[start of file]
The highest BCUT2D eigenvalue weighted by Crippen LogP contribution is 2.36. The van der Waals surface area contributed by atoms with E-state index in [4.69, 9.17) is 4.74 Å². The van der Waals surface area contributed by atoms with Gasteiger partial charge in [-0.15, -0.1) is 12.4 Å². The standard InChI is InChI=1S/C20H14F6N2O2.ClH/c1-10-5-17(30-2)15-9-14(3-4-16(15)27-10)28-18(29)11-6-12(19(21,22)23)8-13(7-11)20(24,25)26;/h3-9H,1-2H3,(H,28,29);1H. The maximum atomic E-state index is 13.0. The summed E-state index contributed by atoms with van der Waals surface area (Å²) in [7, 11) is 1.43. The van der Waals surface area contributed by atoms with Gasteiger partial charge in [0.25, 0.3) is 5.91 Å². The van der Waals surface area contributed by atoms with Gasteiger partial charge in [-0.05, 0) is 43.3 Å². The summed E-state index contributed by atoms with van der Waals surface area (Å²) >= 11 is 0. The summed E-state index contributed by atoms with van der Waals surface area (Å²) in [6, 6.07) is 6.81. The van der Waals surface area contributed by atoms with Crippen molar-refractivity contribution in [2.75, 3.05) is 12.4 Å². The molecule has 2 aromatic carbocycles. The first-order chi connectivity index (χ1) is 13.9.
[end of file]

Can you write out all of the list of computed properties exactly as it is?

The highest BCUT2D eigenvalue weighted by Crippen LogP contribution is 2.36. The van der Waals surface area contributed by atoms with E-state index in [4.69, 9.17) is 4.74 Å². The van der Waals surface area contributed by atoms with Gasteiger partial charge in [-0.15, -0.1) is 12.4 Å². The standard InChI is InChI=1S/C20H14F6N2O2.ClH/c1-10-5-17(30-2)15-9-14(3-4-16(15)27-10)28-18(29)11-6-12(19(21,22)23)8-13(7-11)20(24,25)26;/h3-9H,1-2H3,(H,28,29);1H. The maximum atomic E-state index is 13.0. The summed E-state index contributed by atoms with van der Waals surface area (Å²) in [7, 11) is 1.43. The van der Waals surface area contributed by atoms with Gasteiger partial charge in [0.25, 0.3) is 5.91 Å². The van der Waals surface area contributed by atoms with Gasteiger partial charge in [-0.05, 0) is 43.3 Å². The summed E-state index contributed by atoms with van der Waals surface area (Å²) >= 11 is 0. The summed E-state index contributed by atoms with van der Waals surface area (Å²) in [6, 6.07) is 6.81. The van der Waals surface area contributed by atoms with Crippen molar-refractivity contribution in [2.75, 3.05) is 12.4 Å². The molecule has 2 aromatic carbocycles. The first-order chi connectivity index (χ1) is 13.9.